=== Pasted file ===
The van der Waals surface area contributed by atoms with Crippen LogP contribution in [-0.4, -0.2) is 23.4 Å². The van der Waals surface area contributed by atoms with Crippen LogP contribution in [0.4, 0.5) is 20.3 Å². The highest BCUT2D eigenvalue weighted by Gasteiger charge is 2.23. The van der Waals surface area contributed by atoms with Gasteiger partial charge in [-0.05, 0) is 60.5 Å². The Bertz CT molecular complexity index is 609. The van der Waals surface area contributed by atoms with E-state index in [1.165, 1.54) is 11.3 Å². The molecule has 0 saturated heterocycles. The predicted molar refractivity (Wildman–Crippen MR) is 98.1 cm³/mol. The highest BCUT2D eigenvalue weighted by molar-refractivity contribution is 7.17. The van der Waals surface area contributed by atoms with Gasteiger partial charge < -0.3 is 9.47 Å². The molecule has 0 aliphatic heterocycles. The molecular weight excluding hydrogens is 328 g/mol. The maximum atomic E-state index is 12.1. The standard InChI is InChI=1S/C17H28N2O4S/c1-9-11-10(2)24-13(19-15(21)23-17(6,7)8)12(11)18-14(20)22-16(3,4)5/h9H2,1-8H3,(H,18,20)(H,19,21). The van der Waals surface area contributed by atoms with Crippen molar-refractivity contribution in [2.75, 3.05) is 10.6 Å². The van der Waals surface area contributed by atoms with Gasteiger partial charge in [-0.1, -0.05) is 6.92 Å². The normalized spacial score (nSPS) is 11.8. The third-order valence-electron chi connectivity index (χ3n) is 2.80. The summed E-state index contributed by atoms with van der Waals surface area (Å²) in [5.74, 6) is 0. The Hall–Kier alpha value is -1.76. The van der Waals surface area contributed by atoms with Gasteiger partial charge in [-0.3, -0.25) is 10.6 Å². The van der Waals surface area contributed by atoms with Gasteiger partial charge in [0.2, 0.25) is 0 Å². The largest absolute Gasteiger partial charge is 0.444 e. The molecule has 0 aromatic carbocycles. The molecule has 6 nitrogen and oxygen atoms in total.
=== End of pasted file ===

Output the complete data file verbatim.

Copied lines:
The van der Waals surface area contributed by atoms with Crippen LogP contribution in [-0.4, -0.2) is 23.4 Å². The van der Waals surface area contributed by atoms with Crippen LogP contribution in [0.4, 0.5) is 20.3 Å². The highest BCUT2D eigenvalue weighted by Gasteiger charge is 2.23. The van der Waals surface area contributed by atoms with Gasteiger partial charge in [-0.05, 0) is 60.5 Å². The Bertz CT molecular complexity index is 609. The van der Waals surface area contributed by atoms with E-state index in [1.165, 1.54) is 11.3 Å². The molecule has 0 saturated heterocycles. The predicted molar refractivity (Wildman–Crippen MR) is 98.1 cm³/mol. The highest BCUT2D eigenvalue weighted by molar-refractivity contribution is 7.17. The van der Waals surface area contributed by atoms with Gasteiger partial charge < -0.3 is 9.47 Å². The molecule has 0 aliphatic heterocycles. The molecular weight excluding hydrogens is 328 g/mol. The maximum atomic E-state index is 12.1. The standard InChI is InChI=1S/C17H28N2O4S/c1-9-11-10(2)24-13(19-15(21)23-17(6,7)8)12(11)18-14(20)22-16(3,4)5/h9H2,1-8H3,(H,18,20)(H,19,21). The van der Waals surface area contributed by atoms with Crippen molar-refractivity contribution in [2.75, 3.05) is 10.6 Å². The van der Waals surface area contributed by atoms with Gasteiger partial charge in [-0.1, -0.05) is 6.92 Å². The normalized spacial score (nSPS) is 11.8. The third-order valence-electron chi connectivity index (χ3n) is 2.80. The summed E-state index contributed by atoms with van der Waals surface area (Å²) in [5.74, 6) is 0. The Hall–Kier alpha value is -1.76. The van der Waals surface area contributed by atoms with Gasteiger partial charge in [-0.3, -0.25) is 10.6 Å². The van der Waals surface area contributed by atoms with Gasteiger partial charge in [0.2, 0.25) is 0 Å². The largest absolute Gasteiger partial charge is 0.444 e. The molecule has 0 aromatic carbocycles. The molecule has 6 nitrogen and oxygen atoms in total.